By Kathleen Naab
VATICAN CITY, FEB. 13, 2012 (Zenit.org).- Benedict XVI today encouraged parish communities and families to be the nourishing soil in which vocations to the priesthood and consecrated life can sprout, and he recommended three concrete means for fostering vocations: Scripture, prayer and Eucharist.
The Pope said this in a message released today for the World Day of Prayer for Vocations, scheduled this year for April 29, the Fourth Sunday of Easter.
“Dear brother bishops, dear priests, deacons, consecrated men and women, catechists, pastoral workers and all of you who are engaged in the field of educating young people: I fervently exhort you to pay close attention to those members of parish communities, associations and ecclesial movements who sense a call to the priesthood or to a special consecration. It is important for the Church to create the conditions that will permit many young people to say ‘yes’ in generous response to God’s loving call,” the Holy Father said.
He clarified that the task of fostering vocations is to “provide helpful guidance and direction along the way.”
“Central to this,” the Pontiff said, “should be love of God’s word nourished by a growing familiarity with sacred Scripture, and attentive and unceasing prayer, both personal and in community; this will make it possible to hear God’s call amid all the voices of daily life. But above all, the Eucharist should be the heart of every vocational journey: it is here that the love of God touches us in Christ’s sacrifice, the perfect expression of love, and it is here that we learn ever anew how to live according to the ‘high standard’ of God’s love. Scripture, prayer and the Eucharist are the precious treasure enabling us to grasp the beauty of a life spent fully in service of the Kingdom.”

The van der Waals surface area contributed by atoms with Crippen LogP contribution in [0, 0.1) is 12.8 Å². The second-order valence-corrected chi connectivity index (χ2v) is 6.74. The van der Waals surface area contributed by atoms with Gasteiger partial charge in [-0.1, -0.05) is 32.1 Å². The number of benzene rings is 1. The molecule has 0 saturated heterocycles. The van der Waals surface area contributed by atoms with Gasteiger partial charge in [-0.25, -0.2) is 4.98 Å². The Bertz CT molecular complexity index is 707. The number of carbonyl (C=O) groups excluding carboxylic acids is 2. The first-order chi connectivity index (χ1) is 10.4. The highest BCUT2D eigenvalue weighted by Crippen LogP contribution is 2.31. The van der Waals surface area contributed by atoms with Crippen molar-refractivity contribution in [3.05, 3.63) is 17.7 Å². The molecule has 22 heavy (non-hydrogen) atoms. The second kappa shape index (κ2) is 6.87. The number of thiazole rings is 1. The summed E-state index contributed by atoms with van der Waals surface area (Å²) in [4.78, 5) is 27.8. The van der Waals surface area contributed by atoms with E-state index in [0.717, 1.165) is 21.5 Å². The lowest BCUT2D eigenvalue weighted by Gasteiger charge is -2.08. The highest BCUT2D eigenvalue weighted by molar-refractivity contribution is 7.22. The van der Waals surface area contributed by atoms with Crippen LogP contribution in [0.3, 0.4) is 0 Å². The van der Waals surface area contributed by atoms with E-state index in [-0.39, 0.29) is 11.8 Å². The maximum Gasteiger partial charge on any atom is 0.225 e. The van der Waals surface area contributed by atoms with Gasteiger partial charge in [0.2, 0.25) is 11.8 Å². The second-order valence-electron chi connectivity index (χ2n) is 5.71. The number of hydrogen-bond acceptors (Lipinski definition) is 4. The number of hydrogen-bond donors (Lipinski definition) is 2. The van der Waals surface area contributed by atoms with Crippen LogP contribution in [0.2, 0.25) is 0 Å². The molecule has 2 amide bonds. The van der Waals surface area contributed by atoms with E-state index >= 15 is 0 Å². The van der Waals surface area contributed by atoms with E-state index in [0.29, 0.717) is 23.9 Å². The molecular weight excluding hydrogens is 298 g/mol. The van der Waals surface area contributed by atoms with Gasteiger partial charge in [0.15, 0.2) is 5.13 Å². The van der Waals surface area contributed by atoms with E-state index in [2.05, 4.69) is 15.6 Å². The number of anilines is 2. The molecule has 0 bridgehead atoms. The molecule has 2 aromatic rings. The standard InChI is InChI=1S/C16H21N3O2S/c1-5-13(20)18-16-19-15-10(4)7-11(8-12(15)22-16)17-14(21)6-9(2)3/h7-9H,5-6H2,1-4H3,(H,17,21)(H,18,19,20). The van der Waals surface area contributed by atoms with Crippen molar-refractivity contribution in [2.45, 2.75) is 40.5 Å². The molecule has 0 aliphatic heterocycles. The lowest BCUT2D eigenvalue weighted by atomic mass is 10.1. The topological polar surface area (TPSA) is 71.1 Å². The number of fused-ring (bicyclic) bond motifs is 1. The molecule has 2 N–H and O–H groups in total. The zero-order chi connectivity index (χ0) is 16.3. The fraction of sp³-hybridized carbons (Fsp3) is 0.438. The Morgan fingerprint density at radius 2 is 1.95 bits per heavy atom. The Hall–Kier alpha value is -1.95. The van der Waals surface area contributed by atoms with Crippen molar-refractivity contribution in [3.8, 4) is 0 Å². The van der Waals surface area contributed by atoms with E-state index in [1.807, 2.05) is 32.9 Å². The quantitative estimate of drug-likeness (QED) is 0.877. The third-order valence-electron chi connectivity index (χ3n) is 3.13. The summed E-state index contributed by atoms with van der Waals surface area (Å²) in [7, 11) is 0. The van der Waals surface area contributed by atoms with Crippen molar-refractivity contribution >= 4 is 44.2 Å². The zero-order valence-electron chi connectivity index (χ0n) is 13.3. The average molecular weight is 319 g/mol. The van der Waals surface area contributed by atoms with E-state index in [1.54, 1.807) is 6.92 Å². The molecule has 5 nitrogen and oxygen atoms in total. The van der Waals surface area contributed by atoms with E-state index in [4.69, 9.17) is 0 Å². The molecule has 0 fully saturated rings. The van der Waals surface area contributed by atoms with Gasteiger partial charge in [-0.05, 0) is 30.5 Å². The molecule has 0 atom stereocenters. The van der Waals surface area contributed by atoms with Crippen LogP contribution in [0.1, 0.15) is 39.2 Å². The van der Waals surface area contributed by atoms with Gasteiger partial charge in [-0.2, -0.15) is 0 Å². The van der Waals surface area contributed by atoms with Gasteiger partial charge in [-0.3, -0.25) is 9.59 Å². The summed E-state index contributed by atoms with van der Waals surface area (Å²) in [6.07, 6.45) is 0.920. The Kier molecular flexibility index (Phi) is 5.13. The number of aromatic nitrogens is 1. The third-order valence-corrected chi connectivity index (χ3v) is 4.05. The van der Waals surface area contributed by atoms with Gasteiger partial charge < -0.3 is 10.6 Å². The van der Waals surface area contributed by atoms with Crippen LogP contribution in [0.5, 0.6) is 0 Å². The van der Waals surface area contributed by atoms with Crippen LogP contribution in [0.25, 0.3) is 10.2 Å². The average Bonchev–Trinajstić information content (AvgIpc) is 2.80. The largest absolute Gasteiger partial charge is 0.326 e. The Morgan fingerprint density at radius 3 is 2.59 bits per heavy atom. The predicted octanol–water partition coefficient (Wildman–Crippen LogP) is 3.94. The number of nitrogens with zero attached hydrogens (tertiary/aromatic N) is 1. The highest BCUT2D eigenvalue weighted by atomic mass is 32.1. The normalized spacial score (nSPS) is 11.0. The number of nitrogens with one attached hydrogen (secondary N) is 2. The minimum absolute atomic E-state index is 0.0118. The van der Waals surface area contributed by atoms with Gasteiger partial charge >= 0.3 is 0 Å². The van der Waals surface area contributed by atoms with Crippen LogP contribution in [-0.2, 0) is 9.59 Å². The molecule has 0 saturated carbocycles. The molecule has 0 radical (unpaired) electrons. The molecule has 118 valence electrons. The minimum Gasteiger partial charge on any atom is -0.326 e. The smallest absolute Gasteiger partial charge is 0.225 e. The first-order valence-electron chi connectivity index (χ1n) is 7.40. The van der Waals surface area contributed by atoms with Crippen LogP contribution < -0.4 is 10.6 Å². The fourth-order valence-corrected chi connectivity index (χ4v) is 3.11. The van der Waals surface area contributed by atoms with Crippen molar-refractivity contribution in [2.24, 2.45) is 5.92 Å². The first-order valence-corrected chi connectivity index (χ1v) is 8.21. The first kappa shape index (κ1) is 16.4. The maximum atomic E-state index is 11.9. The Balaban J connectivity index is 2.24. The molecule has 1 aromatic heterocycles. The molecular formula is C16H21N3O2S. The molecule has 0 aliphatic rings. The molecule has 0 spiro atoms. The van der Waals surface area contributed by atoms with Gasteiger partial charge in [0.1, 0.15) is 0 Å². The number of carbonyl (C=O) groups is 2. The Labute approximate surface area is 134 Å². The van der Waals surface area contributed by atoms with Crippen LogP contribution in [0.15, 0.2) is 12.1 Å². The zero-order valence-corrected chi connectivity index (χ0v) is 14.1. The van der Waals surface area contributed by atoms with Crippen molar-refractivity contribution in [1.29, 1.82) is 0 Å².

Discerned and tested
Benedict XVI voiced his hopes that local Churches and all the groups within them “will become places where vocations are carefully discerned and their authenticity tested, places where young men and women are offered wise and strong spiritual direction.”
And he emphasized that the love in families “is an expression of the love of Christ who gave himself for his Church.”
In the family, Benedict XVI affirmed, “young people can have a wonderful experience of this self-giving love. Indeed, families are not only the privileged place for human and Christian formation; they can also be ‘the primary and most excellent seed-bed of vocations to a life of consecration to the Kingdom of God.'”
Falling in love
The Pope’s message presented the vocation as a response to divine love.
“We are loved by God even ‘before’ we come into existence,” the Holy Father stated. “Moved solely by his unconditional love, he created us ‘not … out of existing things,’ to bring us into full communion with Him. […]
“The profound truth of our existence is thus contained in this surprising mystery: every creature, and in particular every human person, is the fruit of God’s thought and an act of his love, a love that is boundless, faithful and everlasting. The discovery of this reality is what truly and profoundly changes our lives.”
The Bishop of Rome quoted at length St. Augustine’s expression of his discovery of God, “supreme beauty and supreme love.”
“[…] You called, you shouted, and you broke through my deafness. You flashed, you shone, and you dispelled my blindness. You breathed your fragrance on me; I drew in breath and now I pant for you. I have tasted you, now I hunger and thirst for more. You touched me, and I burned for your peace,” the Holy Father quoted.
“With these images,” he reflected, “the Saint of Hippo seeks to describe the ineffable mystery of his encounter with God, with God’s love that transforms all of life. It is a love that is limitless and that precedes us, sustains us and calls us along the path of life, a love rooted in an absolutely free gift of God.”
“Every specific vocation is in fact born of the initiative of God,” Benedict continued. “It is a gift of the Love of God! He is the One who takes the ‘first step,’ and not because he has found something good in us, but because of the presence of his own love ‘poured out into our hearts through the Holy Spirit.'”
Yet, the Holy Father said, “the appealing beauty of this divine love, which precedes and accompanies us, needs to be proclaimed ever anew, especially to younger generations.”
"This divine love,” he said, “is the hidden impulse, the motivation which never fails, even in the most difficult circumstances.”
— — —
On ZENIT’s Web page:
Full text: www.zenit.org/article-34288?l=english